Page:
Cognition, behavior and emotion have long been regarded as functions of the brain, and is in turn affected by them, but it is now revealed that the gut microbiome plays a pivotal role in these three aspects. "Are you happy?" Many people think that the feeling of happiness is dominated by the brain's ability to produce the ‘happy’ hormone serotonin. In fact, just 2% resides in the brain while more than 90% is produced by the gut microbiome. Surprisingly, autism, which is a developmental disorder of the brain (patients have varying degrees of difficulty in social communication, language, and behavior), is actually closely related to the gut microbiome.
Scientist: Beneficial bacterial species found to be deficient in Covid patients
COVID-19, the novel coronavirus spreading across the globe has compelled governments around the world to implement a range of restrictive public health measures to reduce local transmissions of the virus. These measures might have been effective in slowing down the spread at the beginning, but viruses continued to mutate and created variants that were more contagious than the previous variants. Recent research has discovered that the common symptoms of gastrointestinal problems in patients i.e., the imbalance of the gut microbiome (dysbiosis) is closely related to the epidemic. Enhancing immunity is expected to resist invading virus and alleviate the epidemic.
Children with ASD are twice at risk of GI symptoms
The brain and the gut may appear to play very different roles in our body, but these two organs are in fact closely connected and interacted in a variety of ways. There is increasing evidence that suggests a link between the autism spectrum disorder (ASD) and the gastrointestinal (GI) symptoms. Due to their interaction between gut microbes, the stomach and the brain, the hypothalamic-pituitary-adrenal (HPA) axis response to stress is affected, leading to symptoms of gastrointestinal disorders in patients with autism.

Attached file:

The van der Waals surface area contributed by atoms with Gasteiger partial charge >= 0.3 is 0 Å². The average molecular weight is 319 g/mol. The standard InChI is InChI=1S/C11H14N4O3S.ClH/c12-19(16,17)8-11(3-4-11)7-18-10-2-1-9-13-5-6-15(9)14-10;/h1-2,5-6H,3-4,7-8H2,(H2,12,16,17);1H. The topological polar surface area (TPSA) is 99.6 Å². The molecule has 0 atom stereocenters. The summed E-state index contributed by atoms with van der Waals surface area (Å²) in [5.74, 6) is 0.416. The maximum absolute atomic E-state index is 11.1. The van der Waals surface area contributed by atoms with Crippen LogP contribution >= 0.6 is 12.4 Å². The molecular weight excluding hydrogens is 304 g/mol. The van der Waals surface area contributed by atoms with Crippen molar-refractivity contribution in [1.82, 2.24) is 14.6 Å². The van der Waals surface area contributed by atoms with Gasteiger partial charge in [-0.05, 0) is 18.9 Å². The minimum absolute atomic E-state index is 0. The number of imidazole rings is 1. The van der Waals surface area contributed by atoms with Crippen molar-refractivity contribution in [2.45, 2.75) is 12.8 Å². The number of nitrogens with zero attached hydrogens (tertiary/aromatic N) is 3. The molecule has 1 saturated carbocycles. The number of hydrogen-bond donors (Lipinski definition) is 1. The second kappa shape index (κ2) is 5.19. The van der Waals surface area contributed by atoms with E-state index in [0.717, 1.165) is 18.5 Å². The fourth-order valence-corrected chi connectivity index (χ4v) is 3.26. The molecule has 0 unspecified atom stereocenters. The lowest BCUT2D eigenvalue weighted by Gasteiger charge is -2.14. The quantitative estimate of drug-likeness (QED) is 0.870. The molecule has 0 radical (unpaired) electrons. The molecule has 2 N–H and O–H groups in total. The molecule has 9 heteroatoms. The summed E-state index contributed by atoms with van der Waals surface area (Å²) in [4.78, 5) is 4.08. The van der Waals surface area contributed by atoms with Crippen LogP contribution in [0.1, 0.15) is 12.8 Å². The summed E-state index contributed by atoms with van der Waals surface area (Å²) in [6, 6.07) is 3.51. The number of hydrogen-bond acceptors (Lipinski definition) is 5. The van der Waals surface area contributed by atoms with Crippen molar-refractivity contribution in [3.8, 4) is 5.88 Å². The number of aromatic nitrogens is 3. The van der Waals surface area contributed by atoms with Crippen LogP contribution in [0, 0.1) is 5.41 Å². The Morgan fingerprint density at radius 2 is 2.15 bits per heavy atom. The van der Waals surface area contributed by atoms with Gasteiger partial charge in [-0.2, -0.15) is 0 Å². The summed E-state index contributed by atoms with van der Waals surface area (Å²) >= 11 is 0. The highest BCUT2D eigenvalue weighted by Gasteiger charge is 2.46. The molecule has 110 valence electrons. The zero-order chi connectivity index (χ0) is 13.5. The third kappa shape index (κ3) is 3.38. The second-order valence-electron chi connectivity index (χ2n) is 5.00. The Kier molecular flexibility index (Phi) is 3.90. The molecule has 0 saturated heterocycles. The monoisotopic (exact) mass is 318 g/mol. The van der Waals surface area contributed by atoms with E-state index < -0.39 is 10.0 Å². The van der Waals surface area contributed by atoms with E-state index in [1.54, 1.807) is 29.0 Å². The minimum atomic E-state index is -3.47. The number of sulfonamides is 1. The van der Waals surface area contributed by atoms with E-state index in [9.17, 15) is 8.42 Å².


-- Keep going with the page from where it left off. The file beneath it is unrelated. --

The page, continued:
1 in 10 Singaporeans suffer from IBS
Do you experience diarrhea when you are stressed-out? If you are experiencing consistent abdominal cramps, bloating, diarrhea, constipation or other digestive problems, you may be experiencing symptoms of Irritable Bowel Syndrome (IBS). According to the National University Hospital, roughly 10% Singaporeans suffer from IBS.
New Finding: Gut Dysbiosis in COVID-19 Patients
The COVID-19 pandemic has been raging worldwide since its outbreak in December 2019. A recent study by a university in Hong Kong discovered that the composition of gut microbiota in coronavirus patients is concordant with disease severity. Patients had higher numbers of ‘bad bacteria’ and lacked certain ‘good bacteria’ known to regulate their immune system. What is worse is that an abnormal gut microbiota (dysbiosis) persists after clearance of the virus, which could contribute to lingering symptoms known as ‘Long COVID’.
Causes of eczema – the most common skin condition in SG
Eczema (also known as atopic dermatitis) is the most common skin condition in Singapore, and incidences of eczema in the region are among the highest in the world. According to a report by the National Skin Centre (NSC), one in five children and one in 10 adults in Singapore suffer from eczema, resulting in the most common skin condition treated at the NSC.
The gut: your second brain Five major diseases of Dysbiosis
There is no doubt that the gut’s primary function is the digestion of food, absorption of nutrients and excretion of waste, but scientists have discovered that our guts performs far beyond that. The enteric nervous system (ENS) in our guts communicates with the brain in our head, earning itself the monicker “second brain”, and is a considerable factor in the existence of certain diseases in our bodies including eczema, obesity, diabetes, and in our overall mental health including autism and depression. Scientists believe that our second brain gut is one of the most important organs in our body.